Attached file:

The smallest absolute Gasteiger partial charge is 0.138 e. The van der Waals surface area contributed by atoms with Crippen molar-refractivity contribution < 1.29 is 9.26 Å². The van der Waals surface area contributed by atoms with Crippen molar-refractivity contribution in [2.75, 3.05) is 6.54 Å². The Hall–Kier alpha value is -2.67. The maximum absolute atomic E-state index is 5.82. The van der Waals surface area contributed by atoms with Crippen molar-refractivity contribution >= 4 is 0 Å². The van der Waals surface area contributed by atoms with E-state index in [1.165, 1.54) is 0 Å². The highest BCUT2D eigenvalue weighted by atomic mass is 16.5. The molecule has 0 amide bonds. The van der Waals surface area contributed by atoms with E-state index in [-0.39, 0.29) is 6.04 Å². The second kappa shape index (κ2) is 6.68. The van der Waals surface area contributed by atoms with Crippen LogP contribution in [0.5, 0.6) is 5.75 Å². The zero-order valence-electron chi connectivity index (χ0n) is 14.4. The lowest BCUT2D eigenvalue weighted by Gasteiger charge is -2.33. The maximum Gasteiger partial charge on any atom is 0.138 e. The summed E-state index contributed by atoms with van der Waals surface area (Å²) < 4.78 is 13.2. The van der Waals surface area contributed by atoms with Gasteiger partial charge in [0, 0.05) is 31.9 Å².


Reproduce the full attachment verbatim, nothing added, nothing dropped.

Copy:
The smallest absolute Gasteiger partial charge is 0.138 e. The van der Waals surface area contributed by atoms with Crippen molar-refractivity contribution < 1.29 is 9.26 Å². The van der Waals surface area contributed by atoms with Crippen molar-refractivity contribution in [2.75, 3.05) is 6.54 Å². The Hall–Kier alpha value is -2.67. The maximum absolute atomic E-state index is 5.82. The van der Waals surface area contributed by atoms with Crippen molar-refractivity contribution >= 4 is 0 Å². The van der Waals surface area contributed by atoms with E-state index in [1.165, 1.54) is 0 Å². The highest BCUT2D eigenvalue weighted by atomic mass is 16.5. The molecule has 0 amide bonds. The van der Waals surface area contributed by atoms with E-state index in [-0.39, 0.29) is 6.04 Å². The second kappa shape index (κ2) is 6.68. The van der Waals surface area contributed by atoms with Crippen LogP contribution in [0.5, 0.6) is 5.75 Å². The zero-order valence-electron chi connectivity index (χ0n) is 14.4. The lowest BCUT2D eigenvalue weighted by Gasteiger charge is -2.33. The maximum Gasteiger partial charge on any atom is 0.138 e. The summed E-state index contributed by atoms with van der Waals surface area (Å²) < 4.78 is 13.2. The van der Waals surface area contributed by atoms with Gasteiger partial charge in [0, 0.05) is 31.9 Å².